Argentina’s president-elect Alberto Fernández isn’t showing any signs of moderating his foreign policy stance before he takes office in a month. This weekend, he hosted a group of leftist politicians in Buenos Aires.
Fernández was one of the first to praise the liberation of Brazil’s former president Luiz Inácio Lula da Silva from jail. He held a lengthy four-hour lunch with Mexico’s President Andrés Manuel López Obrador in his first trip abroad since the elections. And on Saturday he was the key speaker of the Grupo de Puebla, a body created in July that brings together left-wing leaders from the region.
Former presidents such as Brazil’s Dilma Rousseff, Uruguay’s José Mujica, Paraguay’s Fernando Lugo and Spain’s José Luis Rodríguez Zapatero are some of the higher-profile members of this self-proclaimed progressive group that will be discussing priorities for the region during a weekend meeting in Buenos Aires, concluding with a statement on Sunday. On the agenda are topics such as climate change, migration and regional growth.
“The Puebla Group is one I’ve supported even before being a presidential candidate,” Fernández said in Mexico. “It’s a group designed to fix problems in Latin America. Nothing more than that.”
Fernández hasn’t made clear yet whether he’ll remain in the Lima Group of nations who support Venezuelan opposition leader Juan Guaidó. Argentina’s decision on Venezuela could hurt its standing with US President Donald Trump and challenge its ability to renegotiate a US$56-billion credit line with the International Monetary Fund (IMF).
Fernández, who takes office December 10, has yet to announce who will be his foreign minister. Until then, these are Fernández’s point people on foreign policy matters, who don’t act as a unified team:
Solá, 69, is one of Fernández’s closest advisers, and travels with him in every trip abroad. An agricultural engineer, he is a national lawmaker since 2009 and was governor of Buenos Aires Province during Néstor Kirchner’s presidency. Before that, he was agriculture minister between 1993 and 1999.
“I’m slowly getting used to the idea of being the foreign affairs minister,” Solá said during an interview with a local radio station.
Though his role isn’t yet defined, he hasn’t hesitated to make statements on Argentina’s foreign policy. During Fernández’s visit to Mexico, Solá said that the country won’t change its view on the situation in Venezuela due to the debt with the Fund.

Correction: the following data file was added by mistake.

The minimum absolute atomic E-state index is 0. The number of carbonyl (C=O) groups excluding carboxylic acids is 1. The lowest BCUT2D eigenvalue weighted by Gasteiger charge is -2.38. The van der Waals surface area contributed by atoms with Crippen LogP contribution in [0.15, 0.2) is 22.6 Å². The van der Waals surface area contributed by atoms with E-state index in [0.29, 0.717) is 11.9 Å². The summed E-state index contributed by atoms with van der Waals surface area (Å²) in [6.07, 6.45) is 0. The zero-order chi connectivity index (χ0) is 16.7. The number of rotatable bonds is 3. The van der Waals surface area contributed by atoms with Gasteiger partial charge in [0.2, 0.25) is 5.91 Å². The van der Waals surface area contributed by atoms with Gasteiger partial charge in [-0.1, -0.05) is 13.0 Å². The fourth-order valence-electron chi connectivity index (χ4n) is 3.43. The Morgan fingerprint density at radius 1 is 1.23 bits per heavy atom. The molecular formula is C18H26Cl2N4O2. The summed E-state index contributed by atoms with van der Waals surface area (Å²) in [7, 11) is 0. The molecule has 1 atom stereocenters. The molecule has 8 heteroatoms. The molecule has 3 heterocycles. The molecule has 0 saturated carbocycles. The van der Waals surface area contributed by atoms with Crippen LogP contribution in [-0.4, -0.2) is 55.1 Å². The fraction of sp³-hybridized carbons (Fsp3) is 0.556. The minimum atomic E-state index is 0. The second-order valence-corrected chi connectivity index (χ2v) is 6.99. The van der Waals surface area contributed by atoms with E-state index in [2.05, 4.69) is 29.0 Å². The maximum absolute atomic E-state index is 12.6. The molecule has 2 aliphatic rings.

Argüello, 63, is Argentina’s former ambassador to the United Nations, the US and Portugal. Born in Córdoba province, he is a lawyer and a career diplomat. Argüello is a friend of Fernández for 40 years, though he hasn’t participated in his international trips so far this year.
Before that, he was a two-time Buenos Aires City lawmaker. He is the president of Fundación Embajada Abierta, a consulting firm in Buenos Aires. In a recent article originally published in Le Monde Diplomatique, he defined Argentina as a “country that plays under the rules imposed by others” and that must organize its international agenda with a delicate balance between its own national interests and consensus with other nations.
Chile’s three-time presidential candidate Marco Enríquez-Ominami, 46, is also close to Fernández and has been influencing his international agenda. Although he defines himself as a friend and not an adviser, he has travelled this year with the Argentine leader to Spain and Mexico.
Shifting between English, Spanish and French, he was seen most recently at the lobby of the Camino Real hotel in Mexico City, talking about details of the upcoming Grupo de Puebla meeting in Buenos Aires, which he’ll also be attending.
Enríquez-Ominami, a lamwker from 2006 to 2010, is a Grupo de Puebla founder and a member of the Partido Progresista ("Progressive Party") in Chile. He lived in Paris for more than a decade.
by Jorgelina do Rosario & Eric Martin, Bloomberg